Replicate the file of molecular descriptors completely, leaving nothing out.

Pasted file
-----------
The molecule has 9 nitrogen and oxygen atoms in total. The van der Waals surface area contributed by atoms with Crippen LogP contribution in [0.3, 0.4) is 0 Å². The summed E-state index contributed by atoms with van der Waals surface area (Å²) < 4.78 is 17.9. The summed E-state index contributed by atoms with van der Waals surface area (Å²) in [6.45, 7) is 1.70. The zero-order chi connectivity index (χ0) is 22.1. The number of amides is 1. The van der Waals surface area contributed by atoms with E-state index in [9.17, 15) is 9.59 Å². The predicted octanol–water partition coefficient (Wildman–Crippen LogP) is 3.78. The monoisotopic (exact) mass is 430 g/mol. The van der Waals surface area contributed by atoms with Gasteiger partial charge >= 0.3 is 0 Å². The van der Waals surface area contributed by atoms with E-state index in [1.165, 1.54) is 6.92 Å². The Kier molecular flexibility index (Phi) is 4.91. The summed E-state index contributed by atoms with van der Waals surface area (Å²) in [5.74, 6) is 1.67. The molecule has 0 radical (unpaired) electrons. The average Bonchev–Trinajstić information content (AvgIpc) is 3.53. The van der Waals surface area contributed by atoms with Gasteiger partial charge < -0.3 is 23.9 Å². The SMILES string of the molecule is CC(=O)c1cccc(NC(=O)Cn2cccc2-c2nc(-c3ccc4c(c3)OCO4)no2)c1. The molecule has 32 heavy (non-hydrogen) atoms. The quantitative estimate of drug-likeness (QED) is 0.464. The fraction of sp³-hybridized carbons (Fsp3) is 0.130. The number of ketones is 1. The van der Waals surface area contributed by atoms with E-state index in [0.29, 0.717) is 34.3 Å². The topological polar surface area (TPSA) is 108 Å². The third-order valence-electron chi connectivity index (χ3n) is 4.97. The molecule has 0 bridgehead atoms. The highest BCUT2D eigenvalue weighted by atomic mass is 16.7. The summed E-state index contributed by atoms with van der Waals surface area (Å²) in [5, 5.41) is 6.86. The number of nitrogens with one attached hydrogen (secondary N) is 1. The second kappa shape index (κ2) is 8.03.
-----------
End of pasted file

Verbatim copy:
The molecule has 9 nitrogen and oxygen atoms in total. The van der Waals surface area contributed by atoms with Crippen LogP contribution in [0.3, 0.4) is 0 Å². The summed E-state index contributed by atoms with van der Waals surface area (Å²) < 4.78 is 17.9. The summed E-state index contributed by atoms with van der Waals surface area (Å²) in [6.45, 7) is 1.70. The zero-order chi connectivity index (χ0) is 22.1. The number of amides is 1. The van der Waals surface area contributed by atoms with E-state index in [9.17, 15) is 9.59 Å². The predicted octanol–water partition coefficient (Wildman–Crippen LogP) is 3.78. The monoisotopic (exact) mass is 430 g/mol. The van der Waals surface area contributed by atoms with Gasteiger partial charge >= 0.3 is 0 Å². The van der Waals surface area contributed by atoms with E-state index in [1.165, 1.54) is 6.92 Å². The Kier molecular flexibility index (Phi) is 4.91. The summed E-state index contributed by atoms with van der Waals surface area (Å²) in [5.74, 6) is 1.67. The molecule has 0 radical (unpaired) electrons. The average Bonchev–Trinajstić information content (AvgIpc) is 3.53. The van der Waals surface area contributed by atoms with Gasteiger partial charge < -0.3 is 23.9 Å². The SMILES string of the molecule is CC(=O)c1cccc(NC(=O)Cn2cccc2-c2nc(-c3ccc4c(c3)OCO4)no2)c1. The molecule has 32 heavy (non-hydrogen) atoms. The quantitative estimate of drug-likeness (QED) is 0.464. The fraction of sp³-hybridized carbons (Fsp3) is 0.130. The number of ketones is 1. The van der Waals surface area contributed by atoms with E-state index in [0.29, 0.717) is 34.3 Å². The topological polar surface area (TPSA) is 108 Å². The third-order valence-electron chi connectivity index (χ3n) is 4.97. The molecule has 0 bridgehead atoms. The highest BCUT2D eigenvalue weighted by atomic mass is 16.7. The summed E-state index contributed by atoms with van der Waals surface area (Å²) in [5, 5.41) is 6.86. The number of nitrogens with one attached hydrogen (secondary N) is 1. The second kappa shape index (κ2) is 8.03.